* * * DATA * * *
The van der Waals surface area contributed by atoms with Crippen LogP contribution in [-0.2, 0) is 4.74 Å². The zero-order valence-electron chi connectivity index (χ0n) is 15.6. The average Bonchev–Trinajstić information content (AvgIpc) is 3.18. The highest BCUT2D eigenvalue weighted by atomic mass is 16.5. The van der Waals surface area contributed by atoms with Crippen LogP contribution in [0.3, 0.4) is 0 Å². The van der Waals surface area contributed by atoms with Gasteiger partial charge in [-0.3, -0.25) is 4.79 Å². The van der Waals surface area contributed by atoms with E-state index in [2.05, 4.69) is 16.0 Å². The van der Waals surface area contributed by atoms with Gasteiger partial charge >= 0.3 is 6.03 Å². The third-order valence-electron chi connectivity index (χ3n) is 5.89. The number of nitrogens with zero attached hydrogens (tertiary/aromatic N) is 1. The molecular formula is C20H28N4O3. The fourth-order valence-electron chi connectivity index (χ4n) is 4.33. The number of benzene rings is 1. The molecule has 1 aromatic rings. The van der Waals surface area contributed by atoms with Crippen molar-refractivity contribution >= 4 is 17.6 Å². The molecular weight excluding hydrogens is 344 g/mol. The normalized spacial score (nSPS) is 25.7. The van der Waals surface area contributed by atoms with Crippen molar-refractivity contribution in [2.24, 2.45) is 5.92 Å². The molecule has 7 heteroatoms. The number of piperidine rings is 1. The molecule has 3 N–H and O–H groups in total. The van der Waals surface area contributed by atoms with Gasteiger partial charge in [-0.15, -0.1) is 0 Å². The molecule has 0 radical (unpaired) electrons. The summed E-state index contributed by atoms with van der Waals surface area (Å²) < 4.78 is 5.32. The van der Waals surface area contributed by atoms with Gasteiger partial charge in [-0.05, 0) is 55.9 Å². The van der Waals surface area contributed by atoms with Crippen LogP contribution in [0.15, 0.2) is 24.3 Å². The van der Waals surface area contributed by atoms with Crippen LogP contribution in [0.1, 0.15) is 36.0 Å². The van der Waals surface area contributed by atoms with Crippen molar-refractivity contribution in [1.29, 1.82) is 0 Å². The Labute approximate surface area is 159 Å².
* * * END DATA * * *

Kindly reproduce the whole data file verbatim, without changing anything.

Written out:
The van der Waals surface area contributed by atoms with Crippen LogP contribution in [-0.2, 0) is 4.74 Å². The zero-order valence-electron chi connectivity index (χ0n) is 15.6. The average Bonchev–Trinajstić information content (AvgIpc) is 3.18. The highest BCUT2D eigenvalue weighted by atomic mass is 16.5. The van der Waals surface area contributed by atoms with Crippen LogP contribution in [0.3, 0.4) is 0 Å². The van der Waals surface area contributed by atoms with Gasteiger partial charge in [-0.3, -0.25) is 4.79 Å². The van der Waals surface area contributed by atoms with E-state index in [2.05, 4.69) is 16.0 Å². The van der Waals surface area contributed by atoms with Gasteiger partial charge >= 0.3 is 6.03 Å². The third-order valence-electron chi connectivity index (χ3n) is 5.89. The number of nitrogens with zero attached hydrogens (tertiary/aromatic N) is 1. The molecular formula is C20H28N4O3. The fourth-order valence-electron chi connectivity index (χ4n) is 4.33. The number of benzene rings is 1. The molecule has 1 aromatic rings. The van der Waals surface area contributed by atoms with Crippen molar-refractivity contribution >= 4 is 17.6 Å². The molecular weight excluding hydrogens is 344 g/mol. The normalized spacial score (nSPS) is 25.7. The van der Waals surface area contributed by atoms with Crippen molar-refractivity contribution in [2.24, 2.45) is 5.92 Å². The molecule has 7 heteroatoms. The number of piperidine rings is 1. The molecule has 3 N–H and O–H groups in total. The van der Waals surface area contributed by atoms with Gasteiger partial charge in [-0.15, -0.1) is 0 Å². The molecule has 0 radical (unpaired) electrons. The summed E-state index contributed by atoms with van der Waals surface area (Å²) < 4.78 is 5.32. The van der Waals surface area contributed by atoms with Gasteiger partial charge in [-0.05, 0) is 55.9 Å². The van der Waals surface area contributed by atoms with Crippen LogP contribution in [0.15, 0.2) is 24.3 Å². The van der Waals surface area contributed by atoms with Crippen LogP contribution in [0.1, 0.15) is 36.0 Å². The van der Waals surface area contributed by atoms with Crippen molar-refractivity contribution in [1.29, 1.82) is 0 Å². The Labute approximate surface area is 159 Å².